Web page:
Being a night owl in an early bird’s world is no easy task. With the traditional nine-to-five work schedule remaining dominant in the United States, all work and school activities seem to be based around an early riser’s schedule. For a not-so-small portion of the population, this societal truth proves difficult in the day-to-day and harmful in the long term.
The Downfalls of Being a Night Owl
All of us who thrive at night have experienced the downfalls of being a night owl firsthand. The nights spent tossing and turning, the mornings spent hitting snooze. The days spent exhausted, the evenings spent energized. The constant struggle to adhere to a sleep schedule that contradicts your body’s natural rhythm is exhausting.
A tiresome life, however, is seemingly the least of a night owl’s concerns. From health issues to poor work performance, a penchant for staying up late has some more serious cause for concern.
According to a study published in Chronobiology International, people who identified as “definite evening types” had a 10% greater risk of all-cause mortality than those who identified as “definite morning types.” Night owls are more likely to experience a plethora of health issues, including diabetes, neurological disorders, gastrointestinal disorders, respiratory disorders and, most commonly, psychological disorders.
A different study published in Occupational & Environmental Medicine, concluded that the chances of underperformance at work were twice as high among the night owl population than among early birds.
A Natural Disadvantage?
Despite a night owl’s life seeming to come with countless inherent consequences, these consequences aren’t the direct result of being a late riser. Rather, they are the result of living in a world that is misaligned with their circadian rhythm.
The nine-to-five lifestyle is designed around morning larks. They rise early, work early and sleep early. However, it neglects the significant amount of people who are genetically predisposed to function at night. In an imaginary world, where work begins at 3 p.m. and ends at 11 p.m., morning lovers would suffer in the same way that night lovers do now.
Sleep schedules are more than preference, they are “biological and innate.” According to the sentinel theory, the individual differences seen in circadian rhythms may have advantaged our ancestors, allowing for natural shifts in sleep cycles. This would have minimized the time when all members of a tribe were asleep, providing greater protection from potential threat and increasing the chance of survival.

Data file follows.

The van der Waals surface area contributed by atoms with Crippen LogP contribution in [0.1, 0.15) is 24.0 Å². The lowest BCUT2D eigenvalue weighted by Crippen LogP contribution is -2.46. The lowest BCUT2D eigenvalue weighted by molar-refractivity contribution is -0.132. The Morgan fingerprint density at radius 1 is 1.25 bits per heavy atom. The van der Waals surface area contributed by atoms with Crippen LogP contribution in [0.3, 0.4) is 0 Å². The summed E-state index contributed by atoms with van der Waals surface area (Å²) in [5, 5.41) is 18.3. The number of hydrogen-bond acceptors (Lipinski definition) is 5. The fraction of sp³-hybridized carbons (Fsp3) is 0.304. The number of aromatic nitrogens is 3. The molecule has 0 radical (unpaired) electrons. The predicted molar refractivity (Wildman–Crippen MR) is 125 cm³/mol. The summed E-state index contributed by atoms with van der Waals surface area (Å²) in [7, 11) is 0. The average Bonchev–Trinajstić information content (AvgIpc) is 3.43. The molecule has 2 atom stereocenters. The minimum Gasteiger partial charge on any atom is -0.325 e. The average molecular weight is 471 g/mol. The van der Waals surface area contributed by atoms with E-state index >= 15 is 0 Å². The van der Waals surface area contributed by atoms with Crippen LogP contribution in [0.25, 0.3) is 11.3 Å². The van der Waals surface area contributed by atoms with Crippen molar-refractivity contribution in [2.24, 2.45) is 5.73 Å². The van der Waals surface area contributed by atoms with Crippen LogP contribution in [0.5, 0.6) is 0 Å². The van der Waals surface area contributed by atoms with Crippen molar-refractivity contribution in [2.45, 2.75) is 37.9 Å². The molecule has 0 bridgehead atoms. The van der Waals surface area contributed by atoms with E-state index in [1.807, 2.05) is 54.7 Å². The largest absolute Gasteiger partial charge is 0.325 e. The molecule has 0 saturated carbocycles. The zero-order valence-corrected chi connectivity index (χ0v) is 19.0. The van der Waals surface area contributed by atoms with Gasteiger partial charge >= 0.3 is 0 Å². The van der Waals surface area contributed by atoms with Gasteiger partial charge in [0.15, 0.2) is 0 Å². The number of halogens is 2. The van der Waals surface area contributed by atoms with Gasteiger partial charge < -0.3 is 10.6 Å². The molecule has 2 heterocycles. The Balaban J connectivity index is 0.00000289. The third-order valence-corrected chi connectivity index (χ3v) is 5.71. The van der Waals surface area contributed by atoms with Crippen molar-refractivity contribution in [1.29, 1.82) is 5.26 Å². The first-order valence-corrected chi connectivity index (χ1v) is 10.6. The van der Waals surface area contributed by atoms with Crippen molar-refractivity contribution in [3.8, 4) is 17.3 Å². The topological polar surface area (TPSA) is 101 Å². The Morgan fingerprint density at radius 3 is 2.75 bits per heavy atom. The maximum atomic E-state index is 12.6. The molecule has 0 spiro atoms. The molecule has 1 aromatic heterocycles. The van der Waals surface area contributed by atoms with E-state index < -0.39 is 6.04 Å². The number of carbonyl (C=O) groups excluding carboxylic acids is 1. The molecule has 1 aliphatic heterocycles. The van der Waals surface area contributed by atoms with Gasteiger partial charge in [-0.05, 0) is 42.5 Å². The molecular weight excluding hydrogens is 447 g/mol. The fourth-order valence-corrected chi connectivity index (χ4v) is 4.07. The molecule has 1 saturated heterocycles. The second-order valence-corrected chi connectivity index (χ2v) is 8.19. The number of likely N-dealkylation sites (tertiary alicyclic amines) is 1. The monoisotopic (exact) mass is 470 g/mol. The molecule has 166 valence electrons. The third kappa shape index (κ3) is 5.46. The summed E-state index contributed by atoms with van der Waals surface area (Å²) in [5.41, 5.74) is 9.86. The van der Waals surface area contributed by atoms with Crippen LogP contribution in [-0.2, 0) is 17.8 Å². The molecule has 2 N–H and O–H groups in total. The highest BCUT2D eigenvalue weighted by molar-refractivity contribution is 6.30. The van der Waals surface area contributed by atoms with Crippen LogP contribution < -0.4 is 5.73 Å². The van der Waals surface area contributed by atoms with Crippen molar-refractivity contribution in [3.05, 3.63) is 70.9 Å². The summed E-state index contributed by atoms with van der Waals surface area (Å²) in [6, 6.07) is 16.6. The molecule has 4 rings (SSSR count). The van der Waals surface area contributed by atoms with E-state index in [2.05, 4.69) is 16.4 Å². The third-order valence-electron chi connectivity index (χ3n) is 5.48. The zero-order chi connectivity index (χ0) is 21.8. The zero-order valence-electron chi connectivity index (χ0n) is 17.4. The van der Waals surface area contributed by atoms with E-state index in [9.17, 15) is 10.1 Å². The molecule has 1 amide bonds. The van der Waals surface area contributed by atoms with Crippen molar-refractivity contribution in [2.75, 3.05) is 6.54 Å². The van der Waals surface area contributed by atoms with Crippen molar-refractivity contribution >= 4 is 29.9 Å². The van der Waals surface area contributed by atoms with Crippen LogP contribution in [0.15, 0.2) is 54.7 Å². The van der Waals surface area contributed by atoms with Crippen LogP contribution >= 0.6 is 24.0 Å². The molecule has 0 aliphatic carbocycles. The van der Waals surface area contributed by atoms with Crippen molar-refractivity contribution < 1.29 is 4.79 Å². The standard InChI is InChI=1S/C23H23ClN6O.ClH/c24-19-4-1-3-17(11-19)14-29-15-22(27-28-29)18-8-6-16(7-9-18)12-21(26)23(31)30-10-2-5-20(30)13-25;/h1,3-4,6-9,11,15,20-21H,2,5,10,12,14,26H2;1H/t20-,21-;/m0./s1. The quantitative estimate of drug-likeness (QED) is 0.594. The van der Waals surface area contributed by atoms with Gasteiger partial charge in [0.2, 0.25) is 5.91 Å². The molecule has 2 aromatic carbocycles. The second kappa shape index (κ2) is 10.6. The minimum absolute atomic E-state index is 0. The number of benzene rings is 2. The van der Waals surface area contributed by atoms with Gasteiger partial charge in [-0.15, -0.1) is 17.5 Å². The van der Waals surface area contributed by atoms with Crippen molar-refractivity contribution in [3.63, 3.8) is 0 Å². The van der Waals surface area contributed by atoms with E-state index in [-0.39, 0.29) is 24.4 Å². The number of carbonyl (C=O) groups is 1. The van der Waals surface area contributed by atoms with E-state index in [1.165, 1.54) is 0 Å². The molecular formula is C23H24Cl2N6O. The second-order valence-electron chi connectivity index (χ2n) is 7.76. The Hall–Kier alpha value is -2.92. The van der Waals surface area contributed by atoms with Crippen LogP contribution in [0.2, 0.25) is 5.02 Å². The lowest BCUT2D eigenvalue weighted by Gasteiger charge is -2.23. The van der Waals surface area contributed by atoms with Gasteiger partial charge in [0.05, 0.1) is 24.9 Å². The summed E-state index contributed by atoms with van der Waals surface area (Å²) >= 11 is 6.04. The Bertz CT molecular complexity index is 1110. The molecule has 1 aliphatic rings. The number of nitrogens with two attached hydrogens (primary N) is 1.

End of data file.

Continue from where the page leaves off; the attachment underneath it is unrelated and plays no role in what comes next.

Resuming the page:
What’s a Night Owl to Do?
In an ideal world, people are happiest and healthiest when they live in sync with their natural circadian rhythm. Sadly, we don’t live in an ideal world and, oftentimes, work schedules make honoring your body’s needs difficult. That doesn’t mean, however, that there aren’t steps that can be taken to survive as a night owl in a morning lark’s world.
Establishing a sleep schedule is essential to survival for a night owl. When doing this, it’s important to be strict with yourself — create a routine and follow it. This routine can be personalized, but it should include a few staples. Avoid caffeine after 4 p.m., put down your screens an hour before bed, read a book or take some time to journal to help you relax. You might also want to wind down with a cup of tea or some bedtime yoga. Most importantly, set a bedtime and stick to it.
While a healthy sleep schedule can help to minimize the consequences of being a night owl, it is also important to honor the times you feel most productive. If this time is 7 p.m., take this hour to finish up some work or be creative. You can relax in the morning or afternoon. By doing this, you will be respecting your body’s natural rhythm — at least to some extent.
Remember to be gentle with yourself. It’s hard to live in a world whose schedule seems to work against you.
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